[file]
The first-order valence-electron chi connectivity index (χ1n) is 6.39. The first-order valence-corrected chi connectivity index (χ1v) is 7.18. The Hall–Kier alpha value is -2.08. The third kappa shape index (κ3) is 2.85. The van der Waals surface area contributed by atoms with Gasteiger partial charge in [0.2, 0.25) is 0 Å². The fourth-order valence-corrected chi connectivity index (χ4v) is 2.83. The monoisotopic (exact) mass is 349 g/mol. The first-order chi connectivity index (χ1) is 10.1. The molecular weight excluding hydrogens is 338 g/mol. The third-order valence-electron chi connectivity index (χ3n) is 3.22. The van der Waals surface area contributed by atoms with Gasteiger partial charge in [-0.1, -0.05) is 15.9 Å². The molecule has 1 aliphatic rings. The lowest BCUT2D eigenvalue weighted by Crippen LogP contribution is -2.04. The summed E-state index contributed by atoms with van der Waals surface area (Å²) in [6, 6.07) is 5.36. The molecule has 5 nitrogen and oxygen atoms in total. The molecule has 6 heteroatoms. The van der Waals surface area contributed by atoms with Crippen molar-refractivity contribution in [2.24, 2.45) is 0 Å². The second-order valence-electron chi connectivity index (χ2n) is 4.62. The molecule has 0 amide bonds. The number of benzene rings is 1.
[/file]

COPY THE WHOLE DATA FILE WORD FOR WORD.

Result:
The first-order valence-electron chi connectivity index (χ1n) is 6.39. The first-order valence-corrected chi connectivity index (χ1v) is 7.18. The Hall–Kier alpha value is -2.08. The third kappa shape index (κ3) is 2.85. The van der Waals surface area contributed by atoms with Gasteiger partial charge in [0.2, 0.25) is 0 Å². The fourth-order valence-corrected chi connectivity index (χ4v) is 2.83. The monoisotopic (exact) mass is 349 g/mol. The first-order chi connectivity index (χ1) is 10.1. The molecular weight excluding hydrogens is 338 g/mol. The third-order valence-electron chi connectivity index (χ3n) is 3.22. The van der Waals surface area contributed by atoms with Gasteiger partial charge in [-0.1, -0.05) is 15.9 Å². The molecule has 1 aliphatic rings. The lowest BCUT2D eigenvalue weighted by Crippen LogP contribution is -2.04. The summed E-state index contributed by atoms with van der Waals surface area (Å²) in [6, 6.07) is 5.36. The molecule has 5 nitrogen and oxygen atoms in total. The molecule has 6 heteroatoms. The van der Waals surface area contributed by atoms with Crippen molar-refractivity contribution in [2.24, 2.45) is 0 Å². The second-order valence-electron chi connectivity index (χ2n) is 4.62. The molecule has 0 amide bonds. The number of benzene rings is 1.